Economics Market Structures Part 1 Carols Alameda Andre 2013/14 Managerial Economics: Market Structures Part 1 Market Structures Firms may face different environments in terms of market structure ; . Number of firms ; relative size of those firms, ; their influence on market conditions (market power) ; different technology and costs ; information ; demand conditions, etc. These differences have an impact on the choices made by firms.
According to different conditions, we will look at the following market structures: Perfect competition ; Monopoly ; Monopolistic competition ; Oligopoly Managerial Economics / Carols Alameda Andre Perfect Competition Main conditions for a perfect competitive market: ;Many buyers and sellers in the market, each one ” “small” relative to the market. Each firm is a price taker. ;The product of each firm is homogeneous The homogeneous. ;Buyers and sellers have perfect information. ;There are no t The transaction costs. I ;There is free entry into and exit from the market. Example of a market close to perfect competition: agricultural market Carols Alameda Andre Market s Firm UDF=pee SF In I a competitive market, the price is d t I I determined b the it I d by the intersection of supply and d demand. An individual firm does not have any control over the formation of this price. It takes the price as given. Every quantity the firm supplies can/will be sold at price Pee. If the firm charged a higher p price, it would not sell anything.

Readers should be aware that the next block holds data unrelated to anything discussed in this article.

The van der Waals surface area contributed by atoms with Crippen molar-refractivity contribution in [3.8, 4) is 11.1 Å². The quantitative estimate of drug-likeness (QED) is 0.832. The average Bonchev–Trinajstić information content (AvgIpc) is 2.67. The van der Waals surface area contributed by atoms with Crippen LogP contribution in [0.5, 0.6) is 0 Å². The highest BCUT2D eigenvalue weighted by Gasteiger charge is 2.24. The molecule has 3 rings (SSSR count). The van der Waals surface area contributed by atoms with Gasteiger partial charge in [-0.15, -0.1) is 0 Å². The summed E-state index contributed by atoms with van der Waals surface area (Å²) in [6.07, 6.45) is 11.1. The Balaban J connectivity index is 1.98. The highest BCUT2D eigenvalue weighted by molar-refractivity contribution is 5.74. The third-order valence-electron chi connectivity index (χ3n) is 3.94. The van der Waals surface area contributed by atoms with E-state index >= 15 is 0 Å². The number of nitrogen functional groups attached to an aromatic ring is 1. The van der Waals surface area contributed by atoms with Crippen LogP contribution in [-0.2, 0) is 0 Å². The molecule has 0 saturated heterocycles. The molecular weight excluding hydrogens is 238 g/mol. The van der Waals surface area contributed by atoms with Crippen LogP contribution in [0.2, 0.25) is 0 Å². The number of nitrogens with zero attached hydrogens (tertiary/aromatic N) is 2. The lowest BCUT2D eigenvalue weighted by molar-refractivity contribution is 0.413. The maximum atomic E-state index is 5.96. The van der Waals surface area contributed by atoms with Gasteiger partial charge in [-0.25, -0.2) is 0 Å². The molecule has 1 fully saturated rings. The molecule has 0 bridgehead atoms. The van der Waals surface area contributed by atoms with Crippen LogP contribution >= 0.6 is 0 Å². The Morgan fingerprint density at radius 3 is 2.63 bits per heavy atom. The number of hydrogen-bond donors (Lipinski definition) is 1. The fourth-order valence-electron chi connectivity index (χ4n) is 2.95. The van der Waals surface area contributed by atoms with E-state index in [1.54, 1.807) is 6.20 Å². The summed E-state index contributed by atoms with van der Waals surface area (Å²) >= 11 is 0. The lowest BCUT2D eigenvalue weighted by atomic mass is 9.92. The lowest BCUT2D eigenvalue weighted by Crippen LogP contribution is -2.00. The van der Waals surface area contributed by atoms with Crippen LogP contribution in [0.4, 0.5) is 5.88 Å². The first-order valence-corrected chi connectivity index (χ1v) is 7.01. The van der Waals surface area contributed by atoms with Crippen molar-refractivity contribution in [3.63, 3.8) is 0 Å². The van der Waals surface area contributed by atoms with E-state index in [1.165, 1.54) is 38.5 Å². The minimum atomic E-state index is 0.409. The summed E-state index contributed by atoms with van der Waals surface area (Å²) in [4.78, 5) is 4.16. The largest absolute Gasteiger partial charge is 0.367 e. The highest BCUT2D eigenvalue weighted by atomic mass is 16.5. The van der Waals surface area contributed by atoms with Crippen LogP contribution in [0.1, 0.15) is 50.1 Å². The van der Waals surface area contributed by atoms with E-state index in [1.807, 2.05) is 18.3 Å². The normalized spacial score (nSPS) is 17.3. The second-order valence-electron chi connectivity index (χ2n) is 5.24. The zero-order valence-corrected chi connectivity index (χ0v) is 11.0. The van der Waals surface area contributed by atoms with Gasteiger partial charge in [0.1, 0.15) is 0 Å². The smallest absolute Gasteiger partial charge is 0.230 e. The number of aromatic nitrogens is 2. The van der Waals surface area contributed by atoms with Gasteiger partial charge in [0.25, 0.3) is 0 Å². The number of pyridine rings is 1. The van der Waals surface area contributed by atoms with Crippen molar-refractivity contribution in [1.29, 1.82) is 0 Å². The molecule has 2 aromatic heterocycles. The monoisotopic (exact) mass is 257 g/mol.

The demand curve faced by , the firm will be perfectly elastic (horizontal). The firm Just has to decide how much to produce. The condition for an optimal decision in this context will be given by MR.=MAC, or: Max PC C SQ O o pop As we have already seen, the firm’s supply curve in the short run is given by the MAC curve, in the segment where p > min PVC. MAC AC p PVC Q* = -ACE so Profit = TRY-ETC When there are profits to be taken in the short run, new firms will enter the market to take advantage of them.
The supply curve moves from SO to SSL and the equilibrium price declines. Declines As firms are price takers, this means that profits will decline This will happen as takers decline. Long as there are profits (I. E. P >AC). Firms will continue to Join the market as long as there are economic profits This will UT a profits. Downward pressure on prices and profits will decline. When p reaches min AC and economic profits are zero, there are no further incentives for firms to Join the market (if, initially, there were short run losses, firms would leave the market).